Our Morning Offering – 9 October – Mary’s Saturday
Make Me Like Yourself, Mary My Mother By St Louis-Marie de Montfort (1673-1716)
My powerful Queen, you are all mine, through your mercy and I am all yours. Take away from me, all that may displease God and cultivate in me, all that is pleasing to Him. May the light of your faith, dispel the darkness of my mind, your deep humility, take the place of my pride, your continual sight of God, fill my memory, with His presence. May the love of your heart inflame the lukewarmness, of mine. May your virtues, take the place of my sins. May your merits, be my enrichment and make up for allthat is wanting in me, before God. My beloved Mother, grant that I may have, no other spirit but your spirit, to know Jesus Christ and His Divine will and to praise and glorify the Lord, that I may love God, with burning love like yours. Amen
Our Morning Offering – 25 September – Mary’s Day and The Memorial of Blessed Herman of Reichenau/the Cripple OSB (1013–1054) the Author of the Salve Regina, the Veni Sancte Spiritus and the Alma Redemptoris Mater amongst others
Salve Regina Hail Holy Queen By Blessed Herman of Reichenau (1013–1054)
Hail, holy Queen, Mother of Mercy, Hail our life, our sweetness and our hope. To thee do we cry, Poor banished children of Eve; To thee do we send up our sighs, Mourning and weeping in this valley of tears. Turn then, most gracious advocate, Thine eyes of mercy toward us; And after this our exile, Show unto us the blessed fruit of thy womb, Jesus.
This line, below, by St Bernard of Clairvaux (1090-1153) Doctor of the Church
O clement, O loving, O sweet Virgin Mary.
℣ Pray for us, O holy Mother of God, ℟ that we may be made worthy of the promises of Christ.
Let us pray: Almighty, everlasting God, who by the co-operation of the Holy Spirit didst prepare the body and soul of the glorious Virgin-Mother Mary to become a dwelling-place fit for Thy Son, grant that as we rejoice in her commemoration, so by her fervent intercession, we may be delivered from present evils and from everlasting death. Through the same Christ our Lord. Amen
Our Morning Offering – 20 September – “Month of the Seven Sorrows of Mary” and A Monday sanctified by the Holy Spirit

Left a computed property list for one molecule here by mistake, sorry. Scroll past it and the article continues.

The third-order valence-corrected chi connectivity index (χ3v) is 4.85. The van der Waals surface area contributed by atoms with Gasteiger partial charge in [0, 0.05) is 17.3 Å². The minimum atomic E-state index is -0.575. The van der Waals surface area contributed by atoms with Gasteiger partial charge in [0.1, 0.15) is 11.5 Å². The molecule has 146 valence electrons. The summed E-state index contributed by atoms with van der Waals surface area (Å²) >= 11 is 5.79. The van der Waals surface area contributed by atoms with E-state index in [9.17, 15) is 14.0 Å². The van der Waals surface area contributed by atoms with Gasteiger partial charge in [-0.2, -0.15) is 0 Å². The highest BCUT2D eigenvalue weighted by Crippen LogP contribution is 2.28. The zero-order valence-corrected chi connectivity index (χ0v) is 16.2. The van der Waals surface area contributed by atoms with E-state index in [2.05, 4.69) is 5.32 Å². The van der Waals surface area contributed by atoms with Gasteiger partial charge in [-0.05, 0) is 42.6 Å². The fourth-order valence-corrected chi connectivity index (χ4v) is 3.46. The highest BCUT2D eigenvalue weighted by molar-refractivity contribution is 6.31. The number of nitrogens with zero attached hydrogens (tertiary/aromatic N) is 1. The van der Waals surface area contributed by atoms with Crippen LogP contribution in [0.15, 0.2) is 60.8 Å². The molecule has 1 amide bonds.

Breathe in Me, O Holy Spirit By St Augustine (354-420) Father and Doctor of the Church
Breathe in me, O Holy Spirit, that my thoughts may all be holy. Act in me, O Holy Spirit, that my work, too, may be holy. Draw my heart, O Holy Spirit, that I love but what is holy. Strengthen me, O Holy Spirit, to defend all that is holy. Guard me, then, O Holy Spirit, that I always may be holy. Amen
Our Morning Offering – 18 September – “Month of the Seven Sorrows of Mary” and Mary’s Saturday
O Mother of Sorrows, Stand by Me in My Last Agony By St Gabriel Francis Possenti of Our Lady of Sorrows (1838-1862)
O Mother of Sorrows, by the anguish and love with which thou did stand at the Cross of Jesus, stand by me in my last agony. To thy maternal heart I commend the last three hours of my life. Offer these hours to the Eternal Father in union with the agony of our dearest Lord, in atonement for my sins. Offer to the Eternal Father the most Precious Blood of Jesus, mingled with your tears on Calvary, that I may obtain the grace of receiving Holy Communion with the most perfect love and contrition before my death and that I may breathe forth my soul in the adorable presence of Jesus. Dearest Mother, when the moment of my death has at last come, present me as your child to Jesus. Ask Him to forgive me for having offended Him, for I knew not what I did. Beg Him to receive me into His kingdom of glory to be united with Him forever. Amen
Our Morning Offering – 10 September – “Month of the Seven Sorrows of the Blessed Virgin Mary”
On Fridays in Catholic Time, we honour the Passion of Our Lord Jesus Christ, our Saviour – Jesus was Scourged, Mocked and Crucified on a Friday. Because of this, the Church has always set aside Fridays as days of penance and sacrifice. While in South Africa, the Bishops have sadly removed abstinence from meat on Fridays, although many still continued the practice, penance is still required in one form or another. This day should always be a day of repentance and a day in which we recall Christ’s complete self-sacrifice to save us from our sins.
I Rise – An Old Morning Prayer – Excerpt From The Blossoms of the Cross — 1894 The Sisters of St Joseph
I rise In God’s strength, In God’s power, In the Agony of Christ, In the Cross of Christ, In Christ’s Precious Blood, These will sustain me against my enemies, visible and invisible. I rise in the blessing of Christ which my dearest Jesus left to the whole world. Protect me, All-Holy Trinity, God the Father, Who created me, God, the Son, Who redeemed me in His Precious Blood, God, the Holy Ghost, Who sanctified me in Holy Baptism. God, the Father, I give myself to Thee! God, the Son, I commend myself to Thee! God, the Holy Ghost, teach me! Mary, Mother of God, assist me! All you Saints of God, pray for me! All you Holy Angels, protect me! The Cross of Christ preserve me! Amen